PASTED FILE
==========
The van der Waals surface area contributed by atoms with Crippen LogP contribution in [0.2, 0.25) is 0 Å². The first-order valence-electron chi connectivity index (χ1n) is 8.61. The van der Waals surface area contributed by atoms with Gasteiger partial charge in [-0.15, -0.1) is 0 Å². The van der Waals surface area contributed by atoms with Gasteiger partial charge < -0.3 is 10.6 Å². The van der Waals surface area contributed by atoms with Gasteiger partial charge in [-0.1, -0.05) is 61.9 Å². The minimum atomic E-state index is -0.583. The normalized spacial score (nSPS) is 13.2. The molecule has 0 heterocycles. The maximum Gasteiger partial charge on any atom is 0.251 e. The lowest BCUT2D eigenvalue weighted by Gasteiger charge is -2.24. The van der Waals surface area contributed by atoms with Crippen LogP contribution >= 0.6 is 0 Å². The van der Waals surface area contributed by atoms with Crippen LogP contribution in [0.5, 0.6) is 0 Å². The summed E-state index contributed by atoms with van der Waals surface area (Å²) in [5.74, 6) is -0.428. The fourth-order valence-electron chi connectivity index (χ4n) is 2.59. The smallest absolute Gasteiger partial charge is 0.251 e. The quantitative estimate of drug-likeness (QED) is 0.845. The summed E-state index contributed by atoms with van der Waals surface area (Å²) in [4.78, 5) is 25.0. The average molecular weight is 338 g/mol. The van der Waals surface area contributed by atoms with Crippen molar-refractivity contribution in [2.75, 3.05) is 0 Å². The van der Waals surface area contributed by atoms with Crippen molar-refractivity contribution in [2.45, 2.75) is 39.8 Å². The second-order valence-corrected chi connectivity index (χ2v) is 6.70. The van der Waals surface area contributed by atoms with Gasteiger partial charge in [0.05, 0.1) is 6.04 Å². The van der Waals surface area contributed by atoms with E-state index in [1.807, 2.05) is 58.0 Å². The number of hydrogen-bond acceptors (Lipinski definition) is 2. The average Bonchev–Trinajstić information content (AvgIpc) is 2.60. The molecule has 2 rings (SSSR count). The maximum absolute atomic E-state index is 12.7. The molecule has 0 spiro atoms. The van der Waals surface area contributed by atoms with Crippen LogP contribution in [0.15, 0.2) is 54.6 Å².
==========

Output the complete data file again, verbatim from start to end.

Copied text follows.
The van der Waals surface area contributed by atoms with Crippen LogP contribution in [0.2, 0.25) is 0 Å². The first-order valence-electron chi connectivity index (χ1n) is 8.61. The van der Waals surface area contributed by atoms with Gasteiger partial charge in [-0.15, -0.1) is 0 Å². The van der Waals surface area contributed by atoms with Gasteiger partial charge < -0.3 is 10.6 Å². The van der Waals surface area contributed by atoms with Gasteiger partial charge in [-0.1, -0.05) is 61.9 Å². The minimum atomic E-state index is -0.583. The normalized spacial score (nSPS) is 13.2. The molecule has 0 heterocycles. The maximum Gasteiger partial charge on any atom is 0.251 e. The lowest BCUT2D eigenvalue weighted by Gasteiger charge is -2.24. The van der Waals surface area contributed by atoms with Crippen LogP contribution >= 0.6 is 0 Å². The van der Waals surface area contributed by atoms with Crippen LogP contribution in [0.5, 0.6) is 0 Å². The summed E-state index contributed by atoms with van der Waals surface area (Å²) in [5.74, 6) is -0.428. The fourth-order valence-electron chi connectivity index (χ4n) is 2.59. The smallest absolute Gasteiger partial charge is 0.251 e. The quantitative estimate of drug-likeness (QED) is 0.845. The summed E-state index contributed by atoms with van der Waals surface area (Å²) in [4.78, 5) is 25.0. The average molecular weight is 338 g/mol. The van der Waals surface area contributed by atoms with Crippen molar-refractivity contribution in [2.75, 3.05) is 0 Å². The van der Waals surface area contributed by atoms with Crippen molar-refractivity contribution in [2.45, 2.75) is 39.8 Å². The second-order valence-corrected chi connectivity index (χ2v) is 6.70. The van der Waals surface area contributed by atoms with Gasteiger partial charge in [0.05, 0.1) is 6.04 Å². The van der Waals surface area contributed by atoms with E-state index in [1.807, 2.05) is 58.0 Å². The number of hydrogen-bond acceptors (Lipinski definition) is 2. The average Bonchev–Trinajstić information content (AvgIpc) is 2.60. The molecule has 2 rings (SSSR count). The maximum absolute atomic E-state index is 12.7. The molecule has 0 spiro atoms. The van der Waals surface area contributed by atoms with Crippen LogP contribution in [0.15, 0.2) is 54.6 Å².